The image featured with this review is the poster for Containment: Life After Three Mile Island. However, the photo could have easily been taken by yours truly. Throughout my life, I have always lived within fifteen miles of Three Mile Island (TMI).
Today, even as I drive down Pennsylvania Route 441 or across the South Bridge on Interstate 83, I can’t help but notice those four ominous cooling towers — two of which are bellowing steam and two of which are silenced and out of commission. Even when the stacks aren’t visible, you can hear the 96 sirens wail occasionally — either in honor of the accident or during a “test” to ensure audibility in the case of an emergency.
Years after the incident, I remember receiving pills in the mail with instructions to ingest if history repeated itself or worse. I don’t know if these pills would’ve helped stymie radiation or if they were even FDA approved, but I suppose they provided comfort. My point is this: whether you live in or travel through the Central Pennsylvania area, TMI is hard to miss and its effects are difficult to forget.
On March 28, 1979, the TMI-2 reactor (a.k.a. “Unit 2”) suffered a partial meltdown. The accident began when the secondary non-nuclear cooling system’s main feedwater pumps failed at precisely 4:00 a.m. EST. This caused the pilot-operated pressurizer relief valve to open automatically — resulting in the overheating of the reactor core and thereby a near-repeat of Chernobyl. In the end, half of the reactor core had melted, and the power plant was only 30 minutes away from a total meltdown
The accident made national headlines, served as a magnet for reporters, inspired musicians, raised awareness, and resulted in the cancellations of 51 new American nuclear reactors between 1980 and 1984. Yet, while the TMI nuclear mishap shocked the world, it exacted its hardest toll on the local community. More than 200,000 people were exiled from their homes, anti-nuclear activism rose, property values plummeted, and long-term health effects remained in question.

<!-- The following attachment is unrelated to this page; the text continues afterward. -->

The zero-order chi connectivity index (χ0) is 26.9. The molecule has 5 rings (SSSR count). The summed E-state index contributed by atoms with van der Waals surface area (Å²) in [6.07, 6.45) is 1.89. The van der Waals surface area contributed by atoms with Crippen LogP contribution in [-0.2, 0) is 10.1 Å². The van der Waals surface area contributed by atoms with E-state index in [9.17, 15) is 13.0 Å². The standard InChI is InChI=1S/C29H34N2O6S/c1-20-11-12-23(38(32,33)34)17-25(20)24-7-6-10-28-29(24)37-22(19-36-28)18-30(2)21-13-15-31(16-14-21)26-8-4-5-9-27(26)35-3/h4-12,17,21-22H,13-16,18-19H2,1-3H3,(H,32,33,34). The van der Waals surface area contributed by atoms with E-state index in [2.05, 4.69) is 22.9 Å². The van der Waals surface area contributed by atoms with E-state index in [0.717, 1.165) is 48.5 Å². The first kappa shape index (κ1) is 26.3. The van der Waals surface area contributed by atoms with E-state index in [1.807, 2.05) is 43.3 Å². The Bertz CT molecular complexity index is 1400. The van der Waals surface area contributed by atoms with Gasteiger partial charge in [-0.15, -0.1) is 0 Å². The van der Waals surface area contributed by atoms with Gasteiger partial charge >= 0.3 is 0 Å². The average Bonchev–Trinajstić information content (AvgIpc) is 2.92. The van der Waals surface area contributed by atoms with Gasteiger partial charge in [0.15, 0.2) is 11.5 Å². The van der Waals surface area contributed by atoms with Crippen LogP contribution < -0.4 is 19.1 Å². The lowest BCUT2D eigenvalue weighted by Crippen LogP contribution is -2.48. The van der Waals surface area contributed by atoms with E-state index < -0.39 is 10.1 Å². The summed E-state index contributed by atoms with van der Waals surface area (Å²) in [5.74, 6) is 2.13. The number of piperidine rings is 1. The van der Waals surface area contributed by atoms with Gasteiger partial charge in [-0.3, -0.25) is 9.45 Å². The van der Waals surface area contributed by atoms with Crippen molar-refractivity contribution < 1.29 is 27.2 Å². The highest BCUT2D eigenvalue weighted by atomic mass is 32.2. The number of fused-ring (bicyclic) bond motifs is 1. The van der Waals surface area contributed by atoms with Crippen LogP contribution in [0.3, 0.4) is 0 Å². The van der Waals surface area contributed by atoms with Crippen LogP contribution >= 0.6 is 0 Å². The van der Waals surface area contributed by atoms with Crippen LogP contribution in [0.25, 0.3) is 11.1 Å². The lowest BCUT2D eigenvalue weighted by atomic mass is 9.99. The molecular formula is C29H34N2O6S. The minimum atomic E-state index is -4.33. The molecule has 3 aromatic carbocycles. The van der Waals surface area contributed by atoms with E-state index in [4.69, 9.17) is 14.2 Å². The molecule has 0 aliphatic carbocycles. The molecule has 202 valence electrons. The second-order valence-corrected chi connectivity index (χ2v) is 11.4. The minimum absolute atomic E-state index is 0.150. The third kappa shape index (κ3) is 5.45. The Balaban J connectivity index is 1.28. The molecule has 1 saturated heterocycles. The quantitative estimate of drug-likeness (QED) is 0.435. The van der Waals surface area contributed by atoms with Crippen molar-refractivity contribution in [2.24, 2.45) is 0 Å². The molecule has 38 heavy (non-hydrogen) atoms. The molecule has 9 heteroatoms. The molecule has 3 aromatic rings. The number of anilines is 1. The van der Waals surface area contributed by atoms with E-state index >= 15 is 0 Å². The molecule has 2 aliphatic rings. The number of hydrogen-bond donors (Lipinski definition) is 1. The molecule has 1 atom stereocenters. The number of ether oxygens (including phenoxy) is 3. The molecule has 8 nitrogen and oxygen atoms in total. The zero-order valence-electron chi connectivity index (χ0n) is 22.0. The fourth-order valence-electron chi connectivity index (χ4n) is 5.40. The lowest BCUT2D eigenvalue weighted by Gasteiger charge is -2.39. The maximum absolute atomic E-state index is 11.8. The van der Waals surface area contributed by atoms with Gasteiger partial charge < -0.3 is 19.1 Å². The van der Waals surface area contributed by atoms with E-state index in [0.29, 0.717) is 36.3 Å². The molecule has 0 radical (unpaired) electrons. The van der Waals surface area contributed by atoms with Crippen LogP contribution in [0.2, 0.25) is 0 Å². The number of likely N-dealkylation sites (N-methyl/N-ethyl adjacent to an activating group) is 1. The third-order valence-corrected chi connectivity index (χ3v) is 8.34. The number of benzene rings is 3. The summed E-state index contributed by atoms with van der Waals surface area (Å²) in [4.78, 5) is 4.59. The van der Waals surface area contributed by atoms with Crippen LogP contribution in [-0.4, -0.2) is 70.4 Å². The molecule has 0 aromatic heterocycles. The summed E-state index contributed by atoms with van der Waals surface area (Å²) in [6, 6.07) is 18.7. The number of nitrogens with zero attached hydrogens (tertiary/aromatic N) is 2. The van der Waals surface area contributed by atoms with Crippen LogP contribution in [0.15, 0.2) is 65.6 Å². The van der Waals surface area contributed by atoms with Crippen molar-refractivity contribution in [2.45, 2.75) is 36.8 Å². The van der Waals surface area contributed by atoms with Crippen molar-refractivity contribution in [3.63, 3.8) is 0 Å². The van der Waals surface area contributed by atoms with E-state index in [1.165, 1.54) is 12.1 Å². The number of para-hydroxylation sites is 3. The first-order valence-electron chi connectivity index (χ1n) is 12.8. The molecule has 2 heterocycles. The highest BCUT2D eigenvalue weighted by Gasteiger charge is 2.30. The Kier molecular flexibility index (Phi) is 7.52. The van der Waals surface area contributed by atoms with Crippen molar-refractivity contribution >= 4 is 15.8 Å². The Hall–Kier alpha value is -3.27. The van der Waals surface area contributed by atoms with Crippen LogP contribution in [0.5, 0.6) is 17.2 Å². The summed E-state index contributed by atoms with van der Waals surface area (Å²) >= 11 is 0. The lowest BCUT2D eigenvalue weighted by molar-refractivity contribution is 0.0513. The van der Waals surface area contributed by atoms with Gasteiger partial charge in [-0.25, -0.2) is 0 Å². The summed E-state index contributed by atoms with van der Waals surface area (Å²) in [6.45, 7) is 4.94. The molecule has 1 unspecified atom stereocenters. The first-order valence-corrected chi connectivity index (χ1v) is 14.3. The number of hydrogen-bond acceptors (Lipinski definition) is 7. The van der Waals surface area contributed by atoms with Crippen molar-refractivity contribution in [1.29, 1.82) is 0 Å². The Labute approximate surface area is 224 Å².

Containment is a run of the mill documentary on TMI and the nearby community of Middletown. The documentary is divided into four distinct sections: “THE ACCIDENT,” “THE AFTERMATH,” “THE RESTART,” and “THE LEGACY.” Each section includes commentary from the town’s residents (including two memorable old ladies, an overboard anti-nuclear supporter named Gene, and Jim “Slim Jim” Buchanan [then a DJ, now a local meteorologist]).
Unwisely, Containment spends too much time on “THE LEGACY.” Gene receives unwarranted focus in recapping anniversary after anniversary. Each year Gene is arrested for crossing a picket line; then, after the staged drama (the guy calls the cops on himself), the cameras follow Gene and company to a local diner for a hot breakfast. Is this what the legacy of TMI boils down to? Nonetheless, even with this excess time spent with those in opposition of nuclear power, viewers are still able to arrive at their own conclusion.
Varying viewpoints are presented from everyday townspeople, high school students, members of the media, medical professionals, and President Jimmy Carter. The film’s most intense and polarized moment is found in the Middletown NRC meeting, where tempers flair as locals seek to defend their stance. All in all, Containment’s raw footage provides those interested with a glimpse into the accident and its impact.
Although it took home several Central PA film awards (like “Best Overall Film” at the Quittapahilla Film Festival in Annville, PA), Containment still possesses problems in pacing and doesn’t know when to quit. The film’s major flaw is in editing its mountain of footage into a cohesive molehill. Considering the documentary took more than five years to develop, it seems as though directors/producers Chris Boebel and Nick Poppy were too consumed with filming Gene and the anniversaries that they overshadowed and overcooked the meat and potatoes of the legacy.
Obviously, Containment did not receive a wide release in 2004, and that is part of the reason why it is only loosely recommended. While a Central Pennsylvanian may catch the film at a local screening and enjoy it, chances are others around the nation will not even have the opportunity to place this documentary in their rental queue. Maybe there’s a lack of national interest; or maybe the film just not good enough to compete with today’s standards. Take your pick. Either way, remember: “fear has no half-life.”
Coincidentally, 4:00 a.m. on March 28 is not only the exact moment of the incident, but also the precise time and date of the plant’s opening in 1978.
U.S. Release Date: 2004
Running Time: 1:00
Directors: Chris Boebel & Nick Poppy
Producers: Chris Boebel & Nick Poppy
Music: Oshin Baroyan and Christopher Ziter